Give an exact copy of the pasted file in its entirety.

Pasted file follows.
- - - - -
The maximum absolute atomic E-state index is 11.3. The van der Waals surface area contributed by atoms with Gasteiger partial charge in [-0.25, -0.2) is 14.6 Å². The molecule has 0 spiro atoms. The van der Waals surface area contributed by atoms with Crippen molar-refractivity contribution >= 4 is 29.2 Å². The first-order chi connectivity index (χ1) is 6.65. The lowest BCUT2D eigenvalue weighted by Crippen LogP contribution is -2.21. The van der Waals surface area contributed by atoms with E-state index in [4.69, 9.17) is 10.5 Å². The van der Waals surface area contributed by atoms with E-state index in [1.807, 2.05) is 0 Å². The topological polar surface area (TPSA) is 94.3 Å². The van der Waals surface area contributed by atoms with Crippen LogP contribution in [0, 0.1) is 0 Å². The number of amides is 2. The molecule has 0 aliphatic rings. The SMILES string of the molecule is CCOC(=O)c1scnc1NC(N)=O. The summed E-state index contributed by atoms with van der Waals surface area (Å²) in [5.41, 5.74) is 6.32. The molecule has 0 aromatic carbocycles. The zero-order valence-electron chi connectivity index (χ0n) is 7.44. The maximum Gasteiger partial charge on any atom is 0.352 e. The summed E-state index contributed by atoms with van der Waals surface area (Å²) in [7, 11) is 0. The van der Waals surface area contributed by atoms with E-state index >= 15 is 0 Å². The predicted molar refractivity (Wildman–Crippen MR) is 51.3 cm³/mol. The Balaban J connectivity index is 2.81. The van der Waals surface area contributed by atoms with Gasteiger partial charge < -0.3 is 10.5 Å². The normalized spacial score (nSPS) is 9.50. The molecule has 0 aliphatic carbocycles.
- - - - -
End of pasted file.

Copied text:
The maximum absolute atomic E-state index is 11.3. The van der Waals surface area contributed by atoms with Gasteiger partial charge in [-0.25, -0.2) is 14.6 Å². The molecule has 0 spiro atoms. The van der Waals surface area contributed by atoms with Crippen molar-refractivity contribution >= 4 is 29.2 Å². The first-order chi connectivity index (χ1) is 6.65. The lowest BCUT2D eigenvalue weighted by Crippen LogP contribution is -2.21. The van der Waals surface area contributed by atoms with E-state index in [4.69, 9.17) is 10.5 Å². The van der Waals surface area contributed by atoms with E-state index in [1.807, 2.05) is 0 Å². The topological polar surface area (TPSA) is 94.3 Å². The van der Waals surface area contributed by atoms with Crippen LogP contribution in [0, 0.1) is 0 Å². The number of amides is 2. The molecule has 0 aliphatic rings. The SMILES string of the molecule is CCOC(=O)c1scnc1NC(N)=O. The summed E-state index contributed by atoms with van der Waals surface area (Å²) in [5.41, 5.74) is 6.32. The molecule has 0 aromatic carbocycles. The zero-order valence-electron chi connectivity index (χ0n) is 7.44. The maximum Gasteiger partial charge on any atom is 0.352 e. The summed E-state index contributed by atoms with van der Waals surface area (Å²) in [7, 11) is 0. The van der Waals surface area contributed by atoms with E-state index >= 15 is 0 Å². The predicted molar refractivity (Wildman–Crippen MR) is 51.3 cm³/mol. The Balaban J connectivity index is 2.81. The van der Waals surface area contributed by atoms with Gasteiger partial charge < -0.3 is 10.5 Å². The normalized spacial score (nSPS) is 9.50. The molecule has 0 aliphatic carbocycles.